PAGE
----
Everything is ok except for my curfew. My family told me directly that it would be at midnight on week-ends. Originally they told me it was because they are worried and didn't want me to walk home alone. But through subsequent events I've discovered that Haruko just doesn't like me to go out because she thinks that defeats the purpose of the homestay.

I come home early on weekdays and so far I've only come late (around 12:00) 3 times. This is beginning to really bother me since it's making me feel a bit trapped. Haruko gave me all these examples of other students' lives at their homes (from my same program) to indirectly tell me that she only wants me to go out about once a month. I've tried to tell her that I want to go out with Japanese people and learn the young college students' culture and the language. But I don't think that really helped—I really hate the indirectness!

My host father ("Tom") is a regular salaryman, who comes home about 10:00 on weeknights, and leaves at 6:30 a.m. I spend time during the week with Haruko, who tries to talk to me in Japanese. But because there is no child and Tom always comes home late, it's quite boring. Also, because they are a young couple, I sometimes feel like I am invading their privacy, and at times feel uncomfortable, especially in the evening when he returns. I wish I had a family with children (which is what I requested).

I don't have much time on week-ends to spend with both of them because I often have field trips on Saturdays and on Sundays. But even when I don't go, they go to the gym and work out most of the afternoon leaving me at home by myself. And when Tom is home he speaks mostly English to me. So I'm really not learning much about the culture from him, although Haruko tries to tell me things on weekdays in Japanese.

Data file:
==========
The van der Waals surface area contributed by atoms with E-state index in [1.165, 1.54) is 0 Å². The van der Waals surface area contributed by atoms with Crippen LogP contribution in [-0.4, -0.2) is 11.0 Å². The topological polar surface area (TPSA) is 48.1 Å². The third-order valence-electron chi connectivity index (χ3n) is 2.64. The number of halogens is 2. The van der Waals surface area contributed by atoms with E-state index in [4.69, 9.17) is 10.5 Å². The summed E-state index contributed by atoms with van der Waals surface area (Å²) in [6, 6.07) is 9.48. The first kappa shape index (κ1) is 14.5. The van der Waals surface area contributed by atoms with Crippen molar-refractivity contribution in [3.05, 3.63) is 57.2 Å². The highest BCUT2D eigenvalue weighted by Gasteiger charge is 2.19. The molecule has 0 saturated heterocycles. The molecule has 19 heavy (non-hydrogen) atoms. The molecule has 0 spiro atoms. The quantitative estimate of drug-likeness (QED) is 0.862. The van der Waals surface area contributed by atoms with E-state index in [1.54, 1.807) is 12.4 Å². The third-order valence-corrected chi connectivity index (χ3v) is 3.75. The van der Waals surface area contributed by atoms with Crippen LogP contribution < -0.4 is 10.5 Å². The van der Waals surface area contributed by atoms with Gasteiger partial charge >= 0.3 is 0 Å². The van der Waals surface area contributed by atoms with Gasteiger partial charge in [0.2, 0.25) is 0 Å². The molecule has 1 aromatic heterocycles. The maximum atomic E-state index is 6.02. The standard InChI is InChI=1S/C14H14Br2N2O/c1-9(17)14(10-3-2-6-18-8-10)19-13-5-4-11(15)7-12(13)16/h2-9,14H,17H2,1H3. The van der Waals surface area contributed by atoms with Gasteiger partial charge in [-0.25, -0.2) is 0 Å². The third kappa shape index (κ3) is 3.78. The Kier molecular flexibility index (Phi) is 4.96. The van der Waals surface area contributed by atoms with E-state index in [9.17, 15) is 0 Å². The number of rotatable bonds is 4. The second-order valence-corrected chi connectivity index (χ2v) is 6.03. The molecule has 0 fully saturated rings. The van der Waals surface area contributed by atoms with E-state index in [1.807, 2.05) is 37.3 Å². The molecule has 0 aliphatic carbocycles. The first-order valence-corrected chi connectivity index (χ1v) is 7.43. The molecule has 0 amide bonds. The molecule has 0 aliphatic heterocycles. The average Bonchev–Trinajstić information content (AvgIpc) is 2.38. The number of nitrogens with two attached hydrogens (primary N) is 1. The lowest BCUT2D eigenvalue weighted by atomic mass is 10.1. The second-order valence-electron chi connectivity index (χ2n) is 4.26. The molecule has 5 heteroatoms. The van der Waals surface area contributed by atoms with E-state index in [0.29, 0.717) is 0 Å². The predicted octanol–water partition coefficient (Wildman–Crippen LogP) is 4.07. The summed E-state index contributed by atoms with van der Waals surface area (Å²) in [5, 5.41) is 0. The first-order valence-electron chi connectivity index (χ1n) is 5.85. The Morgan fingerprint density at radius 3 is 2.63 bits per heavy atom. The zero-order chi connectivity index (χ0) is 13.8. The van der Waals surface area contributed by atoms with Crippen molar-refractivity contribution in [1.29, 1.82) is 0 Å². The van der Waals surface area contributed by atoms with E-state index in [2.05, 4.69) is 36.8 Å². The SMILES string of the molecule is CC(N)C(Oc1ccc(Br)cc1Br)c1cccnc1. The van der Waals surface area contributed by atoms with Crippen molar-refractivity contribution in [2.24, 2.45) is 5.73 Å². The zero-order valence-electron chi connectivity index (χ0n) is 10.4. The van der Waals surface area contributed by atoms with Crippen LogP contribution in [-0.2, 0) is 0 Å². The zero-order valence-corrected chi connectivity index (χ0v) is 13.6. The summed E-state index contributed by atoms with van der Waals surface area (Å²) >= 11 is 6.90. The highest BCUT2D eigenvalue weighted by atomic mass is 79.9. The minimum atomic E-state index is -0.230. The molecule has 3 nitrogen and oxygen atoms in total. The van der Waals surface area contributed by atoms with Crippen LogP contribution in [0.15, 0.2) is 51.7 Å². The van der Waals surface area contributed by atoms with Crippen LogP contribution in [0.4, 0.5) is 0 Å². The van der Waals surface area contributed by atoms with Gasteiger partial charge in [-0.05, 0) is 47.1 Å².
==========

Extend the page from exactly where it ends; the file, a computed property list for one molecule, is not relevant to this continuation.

After writing this I just realized I'm quite unsatisfied with my family! What should I do about the curfew? (which isn't really a curfew) I've talked to many Japanese students and adults about this and everyone thinks that being able to stay out til 12:00 only once or twice a month is ridiculous for a 23 year old. I did tell Haruko that no one has a curfew but she always has a line ready for rebuttal.

I only have about 1 1/2 months left and I really would like to see everything I can and because I'm so busy on the weekdays with school, I just want freedom on week-ends, especially Saturdays. I do have a plan to go out with some Japanese friends and Americans this weekend in Tokyo and I'm still thinking of a way to tell them. I may be late or stay out all night for that matter. And my so-called "mongen" (curfew) is becoming a real obstacle.

Homestay Program Director's Comments:
The following is a summary from the Homestay Program Director whom Li Ming went to consult with about her problem:

Li Ming came to me feeling unhappy that her family didn't want her to go out much at all on week-ends, and she was feeling trapped. I asked her to tell me how the homestay was going in general, both on week-days and week-ends, and she gave me an account of the general situation, that she was unsatisfied with her family, especially over her curfew.